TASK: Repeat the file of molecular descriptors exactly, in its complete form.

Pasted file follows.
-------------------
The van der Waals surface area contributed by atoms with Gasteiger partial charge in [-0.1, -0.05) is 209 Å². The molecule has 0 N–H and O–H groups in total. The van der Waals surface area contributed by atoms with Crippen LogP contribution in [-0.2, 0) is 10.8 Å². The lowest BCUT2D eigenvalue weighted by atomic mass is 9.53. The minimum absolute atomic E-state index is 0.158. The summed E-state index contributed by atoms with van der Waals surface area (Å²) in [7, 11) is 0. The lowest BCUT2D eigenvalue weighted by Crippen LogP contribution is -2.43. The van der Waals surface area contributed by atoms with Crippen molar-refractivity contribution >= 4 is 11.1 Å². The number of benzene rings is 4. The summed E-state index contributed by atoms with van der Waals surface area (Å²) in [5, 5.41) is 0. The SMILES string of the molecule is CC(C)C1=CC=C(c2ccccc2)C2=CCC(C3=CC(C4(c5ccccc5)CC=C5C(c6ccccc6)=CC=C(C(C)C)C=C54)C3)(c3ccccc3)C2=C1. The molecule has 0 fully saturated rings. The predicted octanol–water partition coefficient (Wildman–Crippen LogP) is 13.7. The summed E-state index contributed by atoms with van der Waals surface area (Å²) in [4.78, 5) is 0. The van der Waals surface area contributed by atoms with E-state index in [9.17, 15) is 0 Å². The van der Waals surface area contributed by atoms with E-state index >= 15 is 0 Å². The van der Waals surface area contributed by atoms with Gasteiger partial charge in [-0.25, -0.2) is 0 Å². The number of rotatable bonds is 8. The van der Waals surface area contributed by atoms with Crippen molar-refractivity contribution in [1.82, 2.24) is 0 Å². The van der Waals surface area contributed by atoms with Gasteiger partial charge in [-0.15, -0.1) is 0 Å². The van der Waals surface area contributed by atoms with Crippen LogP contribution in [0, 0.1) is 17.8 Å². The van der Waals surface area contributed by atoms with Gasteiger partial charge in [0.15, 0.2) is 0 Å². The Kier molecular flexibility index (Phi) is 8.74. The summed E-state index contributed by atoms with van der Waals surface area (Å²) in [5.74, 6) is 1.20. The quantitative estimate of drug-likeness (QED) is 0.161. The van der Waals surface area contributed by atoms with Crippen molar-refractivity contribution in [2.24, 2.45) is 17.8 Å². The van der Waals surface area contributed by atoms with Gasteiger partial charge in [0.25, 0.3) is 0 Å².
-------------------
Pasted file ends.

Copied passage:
The van der Waals surface area contributed by atoms with Gasteiger partial charge in [-0.1, -0.05) is 209 Å². The molecule has 0 N–H and O–H groups in total. The van der Waals surface area contributed by atoms with Crippen LogP contribution in [-0.2, 0) is 10.8 Å². The lowest BCUT2D eigenvalue weighted by atomic mass is 9.53. The minimum absolute atomic E-state index is 0.158. The summed E-state index contributed by atoms with van der Waals surface area (Å²) in [7, 11) is 0. The lowest BCUT2D eigenvalue weighted by Crippen LogP contribution is -2.43. The van der Waals surface area contributed by atoms with Crippen molar-refractivity contribution >= 4 is 11.1 Å². The number of benzene rings is 4. The summed E-state index contributed by atoms with van der Waals surface area (Å²) in [5, 5.41) is 0. The SMILES string of the molecule is CC(C)C1=CC=C(c2ccccc2)C2=CCC(C3=CC(C4(c5ccccc5)CC=C5C(c6ccccc6)=CC=C(C(C)C)C=C54)C3)(c3ccccc3)C2=C1. The molecule has 0 fully saturated rings. The predicted octanol–water partition coefficient (Wildman–Crippen LogP) is 13.7. The summed E-state index contributed by atoms with van der Waals surface area (Å²) in [4.78, 5) is 0. The van der Waals surface area contributed by atoms with E-state index in [9.17, 15) is 0 Å². The van der Waals surface area contributed by atoms with E-state index >= 15 is 0 Å². The van der Waals surface area contributed by atoms with Gasteiger partial charge in [-0.25, -0.2) is 0 Å². The number of rotatable bonds is 8. The van der Waals surface area contributed by atoms with Crippen molar-refractivity contribution in [1.82, 2.24) is 0 Å². The van der Waals surface area contributed by atoms with Gasteiger partial charge in [-0.15, -0.1) is 0 Å². The van der Waals surface area contributed by atoms with Crippen LogP contribution in [0, 0.1) is 17.8 Å². The van der Waals surface area contributed by atoms with Gasteiger partial charge in [0.15, 0.2) is 0 Å². The Kier molecular flexibility index (Phi) is 8.74. The summed E-state index contributed by atoms with van der Waals surface area (Å²) in [5.74, 6) is 1.20. The quantitative estimate of drug-likeness (QED) is 0.161. The van der Waals surface area contributed by atoms with Crippen molar-refractivity contribution in [2.24, 2.45) is 17.8 Å². The van der Waals surface area contributed by atoms with Gasteiger partial charge in [0.25, 0.3) is 0 Å².